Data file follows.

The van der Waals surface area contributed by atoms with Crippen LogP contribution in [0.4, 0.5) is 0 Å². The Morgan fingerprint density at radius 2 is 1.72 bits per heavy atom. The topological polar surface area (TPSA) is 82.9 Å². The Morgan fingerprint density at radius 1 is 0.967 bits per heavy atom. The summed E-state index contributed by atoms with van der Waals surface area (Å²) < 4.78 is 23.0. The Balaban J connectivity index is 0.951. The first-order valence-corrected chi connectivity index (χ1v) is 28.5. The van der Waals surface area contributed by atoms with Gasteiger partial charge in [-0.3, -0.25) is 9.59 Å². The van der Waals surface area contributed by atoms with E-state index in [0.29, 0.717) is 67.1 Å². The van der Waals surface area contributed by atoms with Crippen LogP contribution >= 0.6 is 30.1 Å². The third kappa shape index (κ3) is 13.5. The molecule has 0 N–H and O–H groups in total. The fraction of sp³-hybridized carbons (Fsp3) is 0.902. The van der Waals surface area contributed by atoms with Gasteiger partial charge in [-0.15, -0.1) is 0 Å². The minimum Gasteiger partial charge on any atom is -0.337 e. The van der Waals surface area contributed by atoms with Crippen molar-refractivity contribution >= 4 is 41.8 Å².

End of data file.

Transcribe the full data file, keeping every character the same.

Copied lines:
The van der Waals surface area contributed by atoms with Crippen LogP contribution in [0.4, 0.5) is 0 Å². The Morgan fingerprint density at radius 2 is 1.72 bits per heavy atom. The topological polar surface area (TPSA) is 82.9 Å². The Morgan fingerprint density at radius 1 is 0.967 bits per heavy atom. The summed E-state index contributed by atoms with van der Waals surface area (Å²) < 4.78 is 23.0. The Balaban J connectivity index is 0.951. The first-order valence-corrected chi connectivity index (χ1v) is 28.5. The van der Waals surface area contributed by atoms with Gasteiger partial charge in [-0.3, -0.25) is 9.59 Å². The van der Waals surface area contributed by atoms with E-state index in [0.29, 0.717) is 67.1 Å². The van der Waals surface area contributed by atoms with Crippen LogP contribution >= 0.6 is 30.1 Å². The third kappa shape index (κ3) is 13.5. The molecule has 0 N–H and O–H groups in total. The fraction of sp³-hybridized carbons (Fsp3) is 0.902. The van der Waals surface area contributed by atoms with Gasteiger partial charge in [-0.15, -0.1) is 0 Å². The minimum Gasteiger partial charge on any atom is -0.337 e. The van der Waals surface area contributed by atoms with Crippen molar-refractivity contribution >= 4 is 41.8 Å².